Moon & 3 Planets Offer Halloween Skywatching Treats on Friday

A triple treat in the western sky just after sunset on Friday, October 28: a close grouping of Venus, Mercury, and the slender crescent moon.
A triple treat in the western sky just after sunset on Friday, October 28: a close grouping of Venus, Mercury, and the slender crescent moon. (Image credit: Starry Night Software)

Look towards the southwestern horizon just after sunset on Friday night (Oct. 28) and you’ll see a triple feature of Venus, Mercury, and the two-day old moon. And there's another planet treat in time for the pre-Halloween weekend, too.

You'll need a good low horizon and a clear sky to see the first three objects since they will be very low in the sky, less than 10 degrees up. Binoculars may help. For reference, a closed first held out at arm's length covers about 10 degrees of the night sky.

The accompanying sky map of the moon and planets here shows their locations on Friday evening.

The moon will be a razor-thin crescent, and the so-called "dark" side of the moon — actually its far side facing away from Earth, which is not always dark — should be well lit by sunlight reflecting off the Earth.

Venus should appear very bright, weather permitting. This may be the first glimpse you get of it this season, but it will soon be blazing bright every evening. Mercury will be directly under Venus.

All three objects will be very low because of the shallow angle the ecliptic — the path the sun takes across the sky — makes with the horizon on Friday. Notice that the sun is setting well to the south of the west point on the horizon, now that we're more than a month past the fall equinox.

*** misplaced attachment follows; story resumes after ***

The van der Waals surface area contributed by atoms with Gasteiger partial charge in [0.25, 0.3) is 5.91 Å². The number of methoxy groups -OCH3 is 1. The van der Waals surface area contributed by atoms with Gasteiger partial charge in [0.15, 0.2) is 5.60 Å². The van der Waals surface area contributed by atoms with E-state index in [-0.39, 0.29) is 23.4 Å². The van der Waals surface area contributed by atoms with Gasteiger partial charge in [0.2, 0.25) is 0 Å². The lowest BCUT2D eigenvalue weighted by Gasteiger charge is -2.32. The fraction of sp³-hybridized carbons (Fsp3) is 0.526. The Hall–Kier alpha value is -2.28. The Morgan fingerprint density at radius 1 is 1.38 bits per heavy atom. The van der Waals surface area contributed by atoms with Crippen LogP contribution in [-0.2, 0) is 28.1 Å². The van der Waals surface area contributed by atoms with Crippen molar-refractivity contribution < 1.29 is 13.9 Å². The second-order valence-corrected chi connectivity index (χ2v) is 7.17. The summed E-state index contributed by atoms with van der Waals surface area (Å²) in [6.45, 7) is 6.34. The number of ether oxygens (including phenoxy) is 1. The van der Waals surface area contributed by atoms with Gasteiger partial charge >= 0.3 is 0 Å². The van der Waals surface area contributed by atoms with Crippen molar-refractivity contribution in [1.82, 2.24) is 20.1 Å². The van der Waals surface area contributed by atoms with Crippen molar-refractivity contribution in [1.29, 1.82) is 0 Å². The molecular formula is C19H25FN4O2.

The only days the sun sets due west is right on the equinoxes, which were March 20 and Sept. 23 this year.

A few minutes after sunset, turn around and look at the eastern horizon. You will see Jupiter rising there slightly north of due east, the brightest object in that part of the sky.

At 10 p.m. EDT on Friday (0200 GMT Oct. 29), Jupiter will be opposition, exactly opposite the sun in the sky. On this night, Jupiter rises at sunset and sets at sunrise, so is visible all night long.

Binoculars or a small telescope can reveal Jupiter's four bright moons, allowing you to follow them as they constantly shift position, orbiting around the giant planet.

If you have a telescope, be sure to train it on Jupiter. You should easily see Jupiter’s two main equatorial belts.

If you're lucky, you may see the Great Red Spot, looking more like a pale indentation on the south side of the South Equatorial Belt. Many observers this year are reporting dense dark markings called "barges" within the North Equatorial Belt.

As always, keep your eye peeled for shadows of Jupiter's moons passing across the planet's face.

If you miss the show Friday night, don't despair. The moon will move on in its orbit, but Venus, Mercury, and Jupiter will remain in pretty much the same positions over the next few weeks.

This is a particularly good opportunity to spot Mercury, since it will be within a few degrees of brilliant Venus for nearly three weeks. Again, binoculars will be a great help in spotting Mercury's tiny speck of light.

Editor's note: If you snap an amazing view of the moon, Mercury and Venus together, or of Jupiter or any other astronomical sight, and would like to share them with for possible stories or a gallery, contact managing editor Tariq Malik at:

This article was provided to by Starry Night Education, the leader in space science curriculum solutions. Follow Starry Night on Twitter @StarryNightEdu.

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Geoff Gaherty
Starry Night Sky Columnist

Geoff Gaherty was's Night Sky columnist and in partnership with Starry Night software and a dedicated amateur astronomer who sought to share the wonders of the night sky with the world. Based in Canada, Geoff studied mathematics and physics at McGill University and earned a Ph.D. in anthropology from the University of Toronto, all while pursuing a passion for the night sky and serving as an astronomy communicator. He credited a partial solar eclipse observed in 1946 (at age 5) and his 1957 sighting of the Comet Arend-Roland as a teenager for sparking his interest in amateur astronomy. In 2008, Geoff won the Chant Medal from the Royal Astronomical Society of Canada, an award given to a Canadian amateur astronomer in recognition of their lifetime achievements. Sadly, Geoff passed away July 7, 2016 due to complications from a kidney transplant, but his legacy continues at Starry Night.